The Executive Board of the International Monetary Fund (IMF) approved a three-year loan of US$ 170 million to the Government of Guinea under the Extended Credit Facility (ECF) framework which will support the country’s 2016–20 National Social and Economic Development Plan.
The objective of the plan is to foster higher and broad-based growth, diversifying the economy and reducing poverty. “The Executive Board’s decision today enables an immediate disbursement of SDR 17.2 million (about US$24.3 million)”, said IMF’s Deputy Managing Director Mitsuhiro Furusawa in a statement published earlier this afternoon.
Priority is on macro stabilization
“The Guinean economy has rebounded from the adverse impact of the Ebola epidemic and growth momentum is expected to be sustained”, added Mitsuhiro Furusawa. “Going forward, the priorities are to preserve macroeconomic stability, reduce vulnerabilities, facilitate structural transformation and diversification, tackle widespread poverty, improve living standards, and promote good governance”, added the international body’s executive.
The ECF should assist the Guinean authorities in their effort to strengthen the country’s fiscal position as well as in creating “fiscal space” and “prudent external borrowing” in order to scale up public investment in infrastructure “while preserving debt sustainability”. The Government plan should thus mobilize additional tax revenues and “gradually phase out electricity subsidies” and strengthen social safety nets.
The IMF adds that accumulating international reserves will also build external buffers and strengthen resilience. “A prudent monetary policy will preserve moderate inflation while providing appropriate liquidity in the banking sector to ensure healthy credit provision to the private sector”, recommends Mitsuhiro Furusawa.
Economic growth remains below expectations
Guinea was recently hit by severe shocks but made significant progress towards recovery, managing to curb inflation and preserve international reserves despite adverse fiscal shocks and fiscal imbalances. The IMF, however, draws attention to the fact that economic growth remains below expectations, owing to the adverse impact of the Ebola epidemic in 2014–15 and the decline in commodity prices.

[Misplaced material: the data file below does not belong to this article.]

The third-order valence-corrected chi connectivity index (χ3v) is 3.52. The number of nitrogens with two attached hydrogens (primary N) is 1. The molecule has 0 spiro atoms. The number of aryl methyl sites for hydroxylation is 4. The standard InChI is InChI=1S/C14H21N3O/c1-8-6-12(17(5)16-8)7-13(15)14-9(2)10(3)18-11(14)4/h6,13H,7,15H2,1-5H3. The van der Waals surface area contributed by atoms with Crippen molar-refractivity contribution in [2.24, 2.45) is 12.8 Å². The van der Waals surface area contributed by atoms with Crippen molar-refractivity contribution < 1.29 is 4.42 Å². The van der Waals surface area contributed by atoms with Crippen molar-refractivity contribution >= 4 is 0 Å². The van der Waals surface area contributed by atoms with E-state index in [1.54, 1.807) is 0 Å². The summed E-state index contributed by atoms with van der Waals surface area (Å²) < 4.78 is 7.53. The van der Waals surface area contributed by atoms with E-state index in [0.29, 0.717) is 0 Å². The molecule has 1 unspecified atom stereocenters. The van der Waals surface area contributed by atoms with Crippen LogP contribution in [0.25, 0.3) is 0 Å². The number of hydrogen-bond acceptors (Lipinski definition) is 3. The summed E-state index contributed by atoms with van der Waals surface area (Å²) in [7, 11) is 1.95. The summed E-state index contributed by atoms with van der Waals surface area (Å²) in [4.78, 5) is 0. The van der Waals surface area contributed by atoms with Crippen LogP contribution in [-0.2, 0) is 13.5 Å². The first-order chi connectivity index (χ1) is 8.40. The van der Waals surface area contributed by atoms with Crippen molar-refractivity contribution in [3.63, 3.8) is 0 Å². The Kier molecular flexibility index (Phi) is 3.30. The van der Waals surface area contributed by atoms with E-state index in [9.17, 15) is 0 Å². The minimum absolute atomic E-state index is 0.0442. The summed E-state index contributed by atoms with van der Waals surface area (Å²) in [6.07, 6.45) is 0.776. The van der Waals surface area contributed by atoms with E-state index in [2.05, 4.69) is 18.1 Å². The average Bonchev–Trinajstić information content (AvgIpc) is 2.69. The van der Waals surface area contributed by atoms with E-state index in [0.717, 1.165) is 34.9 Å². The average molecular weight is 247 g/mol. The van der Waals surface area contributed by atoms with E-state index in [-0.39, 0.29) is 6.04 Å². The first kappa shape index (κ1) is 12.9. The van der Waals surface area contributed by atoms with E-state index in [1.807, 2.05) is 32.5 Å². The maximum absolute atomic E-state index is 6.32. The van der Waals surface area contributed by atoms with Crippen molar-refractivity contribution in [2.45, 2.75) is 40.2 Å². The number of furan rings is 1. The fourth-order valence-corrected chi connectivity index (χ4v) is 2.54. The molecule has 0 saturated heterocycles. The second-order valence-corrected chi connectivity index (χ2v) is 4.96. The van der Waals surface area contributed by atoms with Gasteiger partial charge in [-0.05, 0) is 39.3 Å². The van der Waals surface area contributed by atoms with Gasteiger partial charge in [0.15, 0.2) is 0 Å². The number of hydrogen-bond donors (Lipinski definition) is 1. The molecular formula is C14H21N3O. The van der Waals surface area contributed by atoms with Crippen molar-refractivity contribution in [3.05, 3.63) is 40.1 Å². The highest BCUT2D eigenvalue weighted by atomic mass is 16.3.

The former West African empire “is fragile” and is exposed to social risks and political instability, as poverty is pervasive and income and gender inequality are quite wide. “Preliminary data suggest that the incidence of poverty has increased to around 60 percent owing to the Ebola crisis, compared with an incidence rate of 55 percent in 2012 (65 percent in rural areas)”, calculates the IMF.
“Moreover, Guinea ranks at the bottom of the Human Development Index (183 out of 188 countries), average years of schooling is low at 2.6 years, infant mortality remains high, only 40 percent of girls are enrolled in secondary education (against 50 percent for boys), and women’s participation in the labor force is weaker than for men (75 percent against 85 percent for men)”.
Recent economic data show that Guinea’s current account deficit widened to 32 percent of GDP in 2016, financed by a surge in foreign direct investments (FDI) in the mining sector. While this is a positive, Guinea’s president Alpha Condé has always wanted his country to rely fundamentally on the agriculture sector.
Alpha Condé bets on the agro-industry
Let us remind the 5th Mining Symposium which was held in Guinea in May 2017. There the event was summarized so as to emphasize on the “lever of the mining sector for the transformation of the economy for the benefit of all actors”. Such statement, though clearly sensible intuitively, is contradicted by facts about FDI in the mining sector of poor countries, whose observations show that its effect on the economy are generally negative or insignificant if not destructive.
Alpha Condé is aware of this. During the symposium he indeed felt the urge to correct its own Mining minister after the introduction speech of the latter, putting the “fundamental lever” of the Guinean economy on the modernization of agriculture. “The main lever for the development of Guinea is the agro-industry. Mining is one lever but not the main one”, had insisted the Guinean president.
At the event Alpha Condé had reminded the audience, mainly made up of business people from the extractive sector, how he recently had to recover 800 mining licenses from people “who, ten years after their procurement, had no idea where the respective mines were located”
The African leader must see some relief in observing that the 100 percent surge in imports last year were somewhat mitigated by the rebound in agricultural product exports. More recently, during the first half of 2017, exports increased by 21 percent (year-on-year) thanks to a pick-up in bauxite production and the elimination of gold export taxes.